From selecting the right crust to assembling a mouthwatering filling your family and friends won’t soon forget, here’s your overview of pot pie mastery. 

By Tiffany Stevens
May 23, 2020
Each product we feature has been independently selected and reviewed by our editorial team. If you make a purchase using the links included, we may earn commission.
Advertisement

Unlike bunches of grapes, pot pie isn’t usually a culinary delight that we associate with Ancient Greeks and Romans. And yet, perhaps we should picture Caesar savoring a delicious pot pie dinner, because the dish does indeed date back to those olden times. Humans have decided to eat meats, vegetables and delicious sauces in pie form since we have known how to make pastry and pie tins, and our skills have inarguably improved with centuries of practice. 

Pot pies have remained popular, in part, because they are so versatile and easy to make. No matter what kind of dish you’re craving, you can likely find or create a pot pie variety. With our guide, you’ll find it even easier to put together a comforting pot pie, regardless of whether you’re revamping an old family recipe or wowing the table with something new. You’ll also find plenty of ideas for creative presentation styles, ensuring that this historic staple dish will never grow old. 

Photo: Greg Dupree; Food Styling: Margaret Dickey and Elise Mayfield; Prop Styling: Kay Clarke and Laura Evans

Step One: Choose Your Crust

The pot pie’s crust may technically be used to complete the dish, but it deserves your consideration from the start. Of course, you can simply buy pre-made pie crust (or even pizza dough); it makes for a fine pot pie. But there’s almost as many ways to top a pot pie as there are to fill one, so unorthodox toppers may merit some consideration. Southern cooks may prefer biscuits on top, for example; Parmesan, black pepper and other herbs can further complement those biscuits, as can making them out of different flours, like spelt. If you really like crust, then you can feel free to add a second one to fully encase the filling, as shown in the Double Crust Chicken Pot Pie listed above. Cornbread, mashed potatoes and grits can also make for great crusts, as can slices of French bread with Gruyere or garlic butter melted on top. If you prefer crispy dough, then a Phyllo-topped pie might be your best bet.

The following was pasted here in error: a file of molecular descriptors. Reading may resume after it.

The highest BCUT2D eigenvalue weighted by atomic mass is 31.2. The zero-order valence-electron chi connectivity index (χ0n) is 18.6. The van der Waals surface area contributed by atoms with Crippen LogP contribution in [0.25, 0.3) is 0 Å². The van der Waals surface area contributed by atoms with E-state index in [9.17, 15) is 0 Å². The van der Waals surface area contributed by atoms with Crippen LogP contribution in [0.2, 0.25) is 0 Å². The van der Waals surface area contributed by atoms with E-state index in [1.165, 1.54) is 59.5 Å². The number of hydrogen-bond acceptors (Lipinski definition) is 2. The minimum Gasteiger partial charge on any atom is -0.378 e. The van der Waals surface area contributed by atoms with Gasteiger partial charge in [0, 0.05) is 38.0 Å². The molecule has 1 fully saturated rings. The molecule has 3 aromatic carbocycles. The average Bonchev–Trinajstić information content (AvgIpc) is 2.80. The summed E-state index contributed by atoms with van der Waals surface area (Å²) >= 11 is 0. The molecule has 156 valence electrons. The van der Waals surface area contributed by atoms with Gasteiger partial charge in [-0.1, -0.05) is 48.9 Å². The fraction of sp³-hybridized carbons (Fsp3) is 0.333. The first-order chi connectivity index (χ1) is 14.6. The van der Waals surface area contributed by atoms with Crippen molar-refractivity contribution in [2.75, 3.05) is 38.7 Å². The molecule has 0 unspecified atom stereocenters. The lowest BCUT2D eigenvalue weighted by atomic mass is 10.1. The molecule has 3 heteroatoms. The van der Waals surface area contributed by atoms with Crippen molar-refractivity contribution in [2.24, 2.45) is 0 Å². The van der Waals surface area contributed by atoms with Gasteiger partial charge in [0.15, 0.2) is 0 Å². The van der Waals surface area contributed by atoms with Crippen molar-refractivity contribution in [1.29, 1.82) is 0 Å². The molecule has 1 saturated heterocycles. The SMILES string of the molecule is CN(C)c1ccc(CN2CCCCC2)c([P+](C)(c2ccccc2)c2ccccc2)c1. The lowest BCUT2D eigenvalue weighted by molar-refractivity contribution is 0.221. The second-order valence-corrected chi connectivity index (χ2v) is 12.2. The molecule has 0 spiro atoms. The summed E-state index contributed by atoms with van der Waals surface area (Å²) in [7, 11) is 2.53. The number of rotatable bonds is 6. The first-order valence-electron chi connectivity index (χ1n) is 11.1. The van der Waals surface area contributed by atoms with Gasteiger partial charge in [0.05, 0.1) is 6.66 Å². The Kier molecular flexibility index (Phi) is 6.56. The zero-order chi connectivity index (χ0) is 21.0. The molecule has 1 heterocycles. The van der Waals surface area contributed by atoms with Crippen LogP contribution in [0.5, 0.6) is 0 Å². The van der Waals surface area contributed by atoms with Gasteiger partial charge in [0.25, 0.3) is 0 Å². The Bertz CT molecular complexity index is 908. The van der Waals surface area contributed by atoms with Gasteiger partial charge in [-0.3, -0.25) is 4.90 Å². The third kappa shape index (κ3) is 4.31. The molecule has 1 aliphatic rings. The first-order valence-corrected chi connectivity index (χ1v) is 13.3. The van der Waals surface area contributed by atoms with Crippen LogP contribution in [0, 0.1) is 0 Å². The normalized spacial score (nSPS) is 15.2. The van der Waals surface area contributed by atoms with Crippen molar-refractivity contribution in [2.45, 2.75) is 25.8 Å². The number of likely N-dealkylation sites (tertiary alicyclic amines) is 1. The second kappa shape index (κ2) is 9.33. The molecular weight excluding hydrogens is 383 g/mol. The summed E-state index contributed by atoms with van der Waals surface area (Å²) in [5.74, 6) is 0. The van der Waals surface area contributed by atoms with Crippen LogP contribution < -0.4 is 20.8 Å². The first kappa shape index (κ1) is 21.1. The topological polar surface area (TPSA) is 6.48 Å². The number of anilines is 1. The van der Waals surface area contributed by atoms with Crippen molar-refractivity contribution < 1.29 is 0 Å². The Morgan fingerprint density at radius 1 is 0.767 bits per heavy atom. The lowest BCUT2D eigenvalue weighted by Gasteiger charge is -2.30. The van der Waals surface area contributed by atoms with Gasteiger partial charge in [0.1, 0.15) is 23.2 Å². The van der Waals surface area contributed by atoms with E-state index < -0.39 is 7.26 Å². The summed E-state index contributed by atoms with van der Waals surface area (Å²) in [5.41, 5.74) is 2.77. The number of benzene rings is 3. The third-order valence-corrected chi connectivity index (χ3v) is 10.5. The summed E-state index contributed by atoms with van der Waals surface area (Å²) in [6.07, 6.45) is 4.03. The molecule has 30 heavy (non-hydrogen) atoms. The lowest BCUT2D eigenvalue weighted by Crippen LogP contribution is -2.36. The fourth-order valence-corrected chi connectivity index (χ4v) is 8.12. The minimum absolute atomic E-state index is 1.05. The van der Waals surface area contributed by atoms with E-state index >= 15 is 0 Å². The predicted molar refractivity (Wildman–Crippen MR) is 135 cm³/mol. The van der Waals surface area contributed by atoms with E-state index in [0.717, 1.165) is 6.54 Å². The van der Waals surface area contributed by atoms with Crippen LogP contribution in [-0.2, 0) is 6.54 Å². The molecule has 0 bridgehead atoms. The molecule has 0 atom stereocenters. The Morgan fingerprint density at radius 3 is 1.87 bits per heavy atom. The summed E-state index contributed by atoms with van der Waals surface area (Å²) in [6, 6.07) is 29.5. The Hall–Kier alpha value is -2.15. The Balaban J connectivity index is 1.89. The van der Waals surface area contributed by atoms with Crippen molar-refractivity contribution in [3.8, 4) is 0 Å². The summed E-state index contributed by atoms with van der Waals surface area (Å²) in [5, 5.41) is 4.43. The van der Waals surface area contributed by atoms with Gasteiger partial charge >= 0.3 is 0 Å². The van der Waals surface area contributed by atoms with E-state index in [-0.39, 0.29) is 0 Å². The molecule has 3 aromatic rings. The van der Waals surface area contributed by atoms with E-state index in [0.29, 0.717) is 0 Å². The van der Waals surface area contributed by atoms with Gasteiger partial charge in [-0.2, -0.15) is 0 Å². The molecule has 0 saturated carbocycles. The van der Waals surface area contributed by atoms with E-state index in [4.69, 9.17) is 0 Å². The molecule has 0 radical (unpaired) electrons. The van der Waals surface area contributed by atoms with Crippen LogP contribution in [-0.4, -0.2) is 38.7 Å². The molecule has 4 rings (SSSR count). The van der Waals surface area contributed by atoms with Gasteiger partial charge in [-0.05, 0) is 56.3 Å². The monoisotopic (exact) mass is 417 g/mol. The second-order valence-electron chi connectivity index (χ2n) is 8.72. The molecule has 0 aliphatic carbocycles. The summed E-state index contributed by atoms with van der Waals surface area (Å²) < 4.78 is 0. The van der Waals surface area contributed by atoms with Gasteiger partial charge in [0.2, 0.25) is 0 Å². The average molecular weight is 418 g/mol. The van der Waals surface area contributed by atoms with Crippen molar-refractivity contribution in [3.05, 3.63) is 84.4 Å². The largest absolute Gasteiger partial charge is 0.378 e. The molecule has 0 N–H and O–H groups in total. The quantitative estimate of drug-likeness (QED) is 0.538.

When choosing your crust, be sure to consider whether you want your pot pie to simply have a crust on top, or if you want to do a double crust. Most pot pies with double crusts will need to be pre-baked for a few minutes before the filling is added. You can also cover the crust with aluminum foil until the last few minutes of baking, if over-browning is a concern. 

If you plan to make you pot pie in a traditional pie pan, using a deep-dish pie plate is ideal (to hold in all of that bubbly and delicious filling!). We love this one from Fiesta—and the fact that it comes in a variety of fun colors doesn't hurt either.

Photo: Alison Miksch; Food Styling: Mary Clair Britton and Kady Wohlfarth; Prop Styling: Prissy Lee

Step Two: Choose Your Protein

Now that you’ve selected your pie crust, it’s time to decide what type of protein or meat might go best in your dish. There’s always the classic choices of beef, chicken, turkey or pork, but if you’re a fan of seafood, it might be worth trying out a slightly unconventional protein, like oyster or lobster. Vegetarian and vegan pot pie fans might decide to use tofu or seitan, instead. Jackfruit can also be used as an alternative to shredded chicken. Of course, if you’d rather not include a protein, you can simply make a vegetable-based pot pie and skip the (substitute) meat altogether.

Photo: Jennifer Causey; Styling: Amy Stone

Step Three: Choose Your Other Fillings